Scott chides ‘polarizing’ politics in Washington
SOUTH BURLINGTON — Gov. Phil Scott tackled Twitter etiquette yesterday with his very own version of the Golden Rule for the social media age.
“Tweet others the way you want to be tweeted,” Scott said in a not-so-veiled reference to the Republican president’s Twitter habit.
In his remarks to about 200 lawmakers, business leaders and other decision-makers at the Lake Champlain Regional Chamber of Commerce legislative breakfast, Scott warned Vermonters to avoid the kind of “polarizing” politics that are the norm in Washington, D.C., in reference to the coinciding events of the now-temporarily-resolved government shutdown and the one-year anniversary of the inauguration of President Donald Trump. Asked what advice he had for avoiding another government shutdown, Scott said politicians should simply talk to each other instead of focusing on the next election.
“Once you’re elected, become a public servant. Do what’s right for the people, and let the chips fall where they may,” Scott said. He praised many Vermont officials who have transitioned effectively from campaign mode into government service.
“Don’t do it for ego, don’t do it for power,” he said.
Scott also reiterated his 6-3-1 rule, a touchstone that drives his policy proposals. The numbers are statistics. Every day, Vermont loses six workers, three children leave Vermont’s educational system and one child is born to a mother addicted to drugs. The numeric is emblazoned on a license plate in the governor’s ceremonial office at the Statehouse.
“I’m going to keep reading [those statistics] until we start reversing them,” Scott said.
Hotel staff circulated during Scott’s opening remarks, collecting written questions from people seated in the conference room at the Trader Duke’s hotel. Scott spent about a half hour answering questions about education funding, mental health, marijuana legalization, advice for national politicians and funding a Lake Champlain cleanup effort.
Scott hinted that he would reveal a “little bit of something” on the Lake Champlain cleanup during his budget address to be delivered today. “Maybe we can turn lemons into lemonade on this one,” he said.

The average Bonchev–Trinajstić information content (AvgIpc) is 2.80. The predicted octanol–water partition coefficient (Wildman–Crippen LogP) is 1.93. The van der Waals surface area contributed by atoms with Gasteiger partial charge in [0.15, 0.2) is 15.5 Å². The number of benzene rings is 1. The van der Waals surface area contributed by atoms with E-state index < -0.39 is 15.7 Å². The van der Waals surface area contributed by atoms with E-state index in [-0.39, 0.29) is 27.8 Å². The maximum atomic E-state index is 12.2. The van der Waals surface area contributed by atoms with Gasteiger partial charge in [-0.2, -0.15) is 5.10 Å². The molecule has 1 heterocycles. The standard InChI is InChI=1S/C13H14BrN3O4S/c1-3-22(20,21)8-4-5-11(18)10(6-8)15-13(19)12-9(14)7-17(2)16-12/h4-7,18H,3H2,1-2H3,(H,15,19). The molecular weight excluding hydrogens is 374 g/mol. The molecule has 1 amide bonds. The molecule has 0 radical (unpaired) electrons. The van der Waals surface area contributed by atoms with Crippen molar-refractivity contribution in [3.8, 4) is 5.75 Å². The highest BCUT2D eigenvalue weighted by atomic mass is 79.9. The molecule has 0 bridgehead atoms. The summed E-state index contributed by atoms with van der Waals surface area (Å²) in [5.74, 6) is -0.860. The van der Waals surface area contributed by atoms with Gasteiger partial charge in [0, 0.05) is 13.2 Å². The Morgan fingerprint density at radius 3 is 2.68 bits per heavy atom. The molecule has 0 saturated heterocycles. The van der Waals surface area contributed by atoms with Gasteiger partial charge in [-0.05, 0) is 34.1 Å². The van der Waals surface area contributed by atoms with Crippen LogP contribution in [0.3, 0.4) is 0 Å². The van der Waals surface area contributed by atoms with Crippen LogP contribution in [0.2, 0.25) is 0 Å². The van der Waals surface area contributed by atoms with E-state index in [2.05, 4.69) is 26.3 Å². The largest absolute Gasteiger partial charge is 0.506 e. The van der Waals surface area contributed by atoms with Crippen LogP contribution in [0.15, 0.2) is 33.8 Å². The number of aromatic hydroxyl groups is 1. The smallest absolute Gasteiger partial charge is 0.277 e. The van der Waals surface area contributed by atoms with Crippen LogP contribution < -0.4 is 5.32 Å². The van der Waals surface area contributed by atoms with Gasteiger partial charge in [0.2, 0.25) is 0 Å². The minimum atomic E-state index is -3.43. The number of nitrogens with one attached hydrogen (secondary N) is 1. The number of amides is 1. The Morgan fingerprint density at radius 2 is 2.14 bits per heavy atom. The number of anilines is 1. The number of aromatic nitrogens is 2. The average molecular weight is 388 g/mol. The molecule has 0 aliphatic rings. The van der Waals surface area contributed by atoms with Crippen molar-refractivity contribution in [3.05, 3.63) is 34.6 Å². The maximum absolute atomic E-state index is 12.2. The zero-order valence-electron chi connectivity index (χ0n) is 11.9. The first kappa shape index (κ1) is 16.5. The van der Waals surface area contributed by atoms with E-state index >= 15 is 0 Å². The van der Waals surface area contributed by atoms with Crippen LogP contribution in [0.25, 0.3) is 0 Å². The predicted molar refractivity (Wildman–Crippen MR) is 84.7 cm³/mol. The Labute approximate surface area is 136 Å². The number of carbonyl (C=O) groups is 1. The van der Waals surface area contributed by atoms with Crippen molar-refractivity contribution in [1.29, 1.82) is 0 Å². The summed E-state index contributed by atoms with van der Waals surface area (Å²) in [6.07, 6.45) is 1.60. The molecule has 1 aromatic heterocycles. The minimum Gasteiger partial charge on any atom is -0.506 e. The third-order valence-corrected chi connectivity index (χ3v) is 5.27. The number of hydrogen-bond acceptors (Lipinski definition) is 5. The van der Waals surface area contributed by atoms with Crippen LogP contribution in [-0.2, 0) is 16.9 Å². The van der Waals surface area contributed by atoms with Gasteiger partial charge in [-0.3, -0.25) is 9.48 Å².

Responding to a question about how the state would protect Vermonters from federal prosecution for possession of marijuana, Scott said the new Vermont law is more limited than similar laws passed in other states that have legalized marijuana and created a tax-and-regulate system.
Vermont’s bill, which Scott signed Monday, allows for the possession of small amounts of marijuana, and for limited grow-your-own, but does not legalize its sale.
“What you do in your own home, as long as it isn’t affecting anyone else adversely, is your own business,” Scott said.
After Attorney General Jeff Sessions recently rescinded an Obama-era directive discouraging federal prosecution of marijuana-related crimes, some worried that federal crackdowns were imminent.
Federal action against people in states that have legalized marijuana would likely come from U.S. attorneys, and Scott pointed out that Vermont’s U.S. Attorney, Christina Nolan, has said she is unlikely to change her office’s priorities, which include addressing the opiate crisis and pursuing drug cases that involve methamphetamine and crack cocaine.
Other states that have more expansive marijuana legalization laws are “probably more in jeopardy than we are,” Scott said.